For the last three weeks, I have been writing about the information, incentive, and rent-seeking issues that will doom Obamacare -- for example, how its impossible for a centralized board to set prices, and why a complete end to individual shopping will doom us to both rising prices and increasing frivolous demand.
I really didn't have to bother, though, because it is unnecessary to hypothesize -- we can just look at Massachusetts, which embarked on a proto-Obamacare several years ago. John Calfee has a great column in the WSJ today. Some excerpts
- On costs
Massachusetts reformers deferred cost control to the vague prospect of a "Round 2" of reform—much as congressional Democrats did a year ago when they passed ObamaCare. Meanwhile, economists John Cogan, Glenn Hubbard and Daniel Kessler reported in the Forum for Health Economics & Policy (2010) that insurance premiums for individuals (alone or in employer-sponsored group plans) increased 6% to 7% beyond what they would have without the reform. For small employers, the increases are about 14% beyond those in the rest of the nation. Four years after reform, Massachusetts still has the highest insurance premiums in the nation, and the gap is getting wider.
In 2010, insurance firms announced premium increases of 10% to 30% in the individual and small-group market. Gov. Patrick, on the verge of a tough re-election race, had the state insurance commissioner deny the higher rates.
- On frivolous demand
But the number of emergency room visits, which everyone expected to drop once people had to purchase insurance, is still going up. Surveys show roughly half the visits are unnecessary. Surveys also indicate that finding a primary care physician is becoming more difficult.
- On the end game of a centralized price-control regime
Last month Round 2 arrived. Gov. Patrick introduced a bill that will impose de facto price controls on everyone from solo primary care doctors to prestigious academic hospital systems. An 18-member board will decide how and how much providers should be paid, and the bill gives regulators the power to force private insurers to accept these fiats. Some 30 states experimented with such rate-setting in the 1970s and '80s. Except for Maryland, all of them—including Massachusetts—deregulated in the 1990s because costs rose even as quality and choice declined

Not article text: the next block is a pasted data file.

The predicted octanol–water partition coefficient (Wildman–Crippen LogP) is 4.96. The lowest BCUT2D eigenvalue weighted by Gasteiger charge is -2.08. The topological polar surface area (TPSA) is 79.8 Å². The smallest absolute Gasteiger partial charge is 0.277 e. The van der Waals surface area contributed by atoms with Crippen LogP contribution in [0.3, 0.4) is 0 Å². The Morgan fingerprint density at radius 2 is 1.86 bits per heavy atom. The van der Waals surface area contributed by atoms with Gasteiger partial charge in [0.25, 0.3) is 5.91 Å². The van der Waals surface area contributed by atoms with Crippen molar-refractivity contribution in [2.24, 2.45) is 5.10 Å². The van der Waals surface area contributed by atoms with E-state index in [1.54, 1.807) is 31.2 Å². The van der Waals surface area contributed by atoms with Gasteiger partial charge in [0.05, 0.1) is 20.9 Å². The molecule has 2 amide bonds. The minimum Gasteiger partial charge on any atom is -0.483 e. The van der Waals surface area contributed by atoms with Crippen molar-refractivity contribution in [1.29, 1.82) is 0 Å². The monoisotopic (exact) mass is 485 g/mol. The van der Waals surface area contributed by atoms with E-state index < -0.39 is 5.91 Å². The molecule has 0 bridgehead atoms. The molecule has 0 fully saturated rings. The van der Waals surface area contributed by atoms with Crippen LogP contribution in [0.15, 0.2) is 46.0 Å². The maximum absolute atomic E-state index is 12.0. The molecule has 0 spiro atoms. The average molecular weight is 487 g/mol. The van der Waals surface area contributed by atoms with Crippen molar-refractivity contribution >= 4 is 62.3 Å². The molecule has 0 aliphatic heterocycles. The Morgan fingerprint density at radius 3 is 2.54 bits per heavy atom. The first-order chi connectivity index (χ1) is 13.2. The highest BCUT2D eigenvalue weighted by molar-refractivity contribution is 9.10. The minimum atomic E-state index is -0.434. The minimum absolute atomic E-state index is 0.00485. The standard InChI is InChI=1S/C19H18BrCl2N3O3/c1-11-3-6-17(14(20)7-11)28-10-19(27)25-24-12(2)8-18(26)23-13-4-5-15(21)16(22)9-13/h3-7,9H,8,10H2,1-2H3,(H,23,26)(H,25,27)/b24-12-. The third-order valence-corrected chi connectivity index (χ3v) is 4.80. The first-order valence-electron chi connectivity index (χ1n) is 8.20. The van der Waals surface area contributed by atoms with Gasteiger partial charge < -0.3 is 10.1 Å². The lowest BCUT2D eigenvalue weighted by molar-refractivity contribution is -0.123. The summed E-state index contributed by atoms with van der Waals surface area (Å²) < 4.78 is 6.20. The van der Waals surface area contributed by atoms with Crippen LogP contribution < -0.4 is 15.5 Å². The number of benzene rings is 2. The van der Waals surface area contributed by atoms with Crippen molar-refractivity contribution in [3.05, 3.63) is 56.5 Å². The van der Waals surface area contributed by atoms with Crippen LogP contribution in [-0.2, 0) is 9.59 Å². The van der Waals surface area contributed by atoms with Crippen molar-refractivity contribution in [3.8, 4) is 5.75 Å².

- On politicization of decision-making
Insurance firms protested that they increased premiums because they had to deal with entrenched providers, especially hospitals, most notably the academic giants of Boston and Cambridge. Then the state prepared to introduce highly intrusive price controls over those providers—only to discover that this would provoke formidable political opposition while encountering myriad practical difficulties
To the last point, what happens to prices when providers know that a) consumers aren't shopping any more; b) consumers will take the service at any price, because they aren't paying; and c) insurance companies have to pay the bill, not matter how high, based on government rules. Of course prices go up, because the entire price-discovery mechanism has been eliminated by government fiat. Then the government has to step in with a doomed-to-failure price-setting plan. In the end, those with political connections get the prices they want, and those who do not get throttled to make up the difference.